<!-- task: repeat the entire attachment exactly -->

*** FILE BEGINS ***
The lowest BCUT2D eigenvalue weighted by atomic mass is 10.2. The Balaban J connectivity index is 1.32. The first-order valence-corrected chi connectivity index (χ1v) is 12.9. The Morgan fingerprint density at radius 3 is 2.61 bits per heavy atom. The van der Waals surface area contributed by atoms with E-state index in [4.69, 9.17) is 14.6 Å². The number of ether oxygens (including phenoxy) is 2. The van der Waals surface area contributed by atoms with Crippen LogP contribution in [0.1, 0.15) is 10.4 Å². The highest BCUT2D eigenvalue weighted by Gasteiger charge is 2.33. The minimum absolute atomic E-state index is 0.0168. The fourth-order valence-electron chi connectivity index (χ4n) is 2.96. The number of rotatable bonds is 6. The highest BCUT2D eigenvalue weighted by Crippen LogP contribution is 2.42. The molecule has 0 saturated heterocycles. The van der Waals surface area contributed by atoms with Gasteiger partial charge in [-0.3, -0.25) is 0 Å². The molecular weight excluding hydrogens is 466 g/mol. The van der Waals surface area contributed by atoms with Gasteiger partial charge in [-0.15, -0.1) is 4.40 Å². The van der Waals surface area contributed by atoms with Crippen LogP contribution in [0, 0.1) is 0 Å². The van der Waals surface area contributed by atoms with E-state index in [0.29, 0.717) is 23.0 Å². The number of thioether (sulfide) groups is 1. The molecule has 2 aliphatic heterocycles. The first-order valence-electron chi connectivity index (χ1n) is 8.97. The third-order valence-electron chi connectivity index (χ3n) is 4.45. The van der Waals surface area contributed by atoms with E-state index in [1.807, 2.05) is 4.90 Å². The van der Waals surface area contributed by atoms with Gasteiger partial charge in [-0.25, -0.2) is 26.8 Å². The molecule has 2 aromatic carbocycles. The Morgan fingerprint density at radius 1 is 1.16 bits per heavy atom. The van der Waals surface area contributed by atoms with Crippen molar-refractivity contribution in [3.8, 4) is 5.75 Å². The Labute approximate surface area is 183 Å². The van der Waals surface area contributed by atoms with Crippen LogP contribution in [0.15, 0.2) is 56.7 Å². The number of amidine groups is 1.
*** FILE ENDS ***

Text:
The lowest BCUT2D eigenvalue weighted by atomic mass is 10.2. The Balaban J connectivity index is 1.32. The first-order valence-corrected chi connectivity index (χ1v) is 12.9. The Morgan fingerprint density at radius 3 is 2.61 bits per heavy atom. The van der Waals surface area contributed by atoms with E-state index in [4.69, 9.17) is 14.6 Å². The number of ether oxygens (including phenoxy) is 2. The van der Waals surface area contributed by atoms with Crippen LogP contribution in [0.1, 0.15) is 10.4 Å². The highest BCUT2D eigenvalue weighted by Gasteiger charge is 2.33. The minimum absolute atomic E-state index is 0.0168. The fourth-order valence-electron chi connectivity index (χ4n) is 2.96. The number of rotatable bonds is 6. The highest BCUT2D eigenvalue weighted by Crippen LogP contribution is 2.42. The molecule has 0 saturated heterocycles. The van der Waals surface area contributed by atoms with Gasteiger partial charge in [-0.3, -0.25) is 0 Å². The molecular weight excluding hydrogens is 466 g/mol. The van der Waals surface area contributed by atoms with Gasteiger partial charge in [-0.15, -0.1) is 4.40 Å². The van der Waals surface area contributed by atoms with Crippen LogP contribution in [0, 0.1) is 0 Å². The van der Waals surface area contributed by atoms with E-state index in [0.29, 0.717) is 23.0 Å². The number of thioether (sulfide) groups is 1. The molecule has 2 aliphatic heterocycles. The first-order valence-electron chi connectivity index (χ1n) is 8.97. The third-order valence-electron chi connectivity index (χ3n) is 4.45. The van der Waals surface area contributed by atoms with E-state index in [1.807, 2.05) is 4.90 Å². The van der Waals surface area contributed by atoms with Gasteiger partial charge in [-0.25, -0.2) is 26.8 Å². The molecule has 2 aromatic carbocycles. The Morgan fingerprint density at radius 1 is 1.16 bits per heavy atom. The van der Waals surface area contributed by atoms with Crippen molar-refractivity contribution in [3.8, 4) is 5.75 Å². The Labute approximate surface area is 183 Å². The van der Waals surface area contributed by atoms with Crippen LogP contribution in [0.15, 0.2) is 56.7 Å². The number of amidine groups is 1.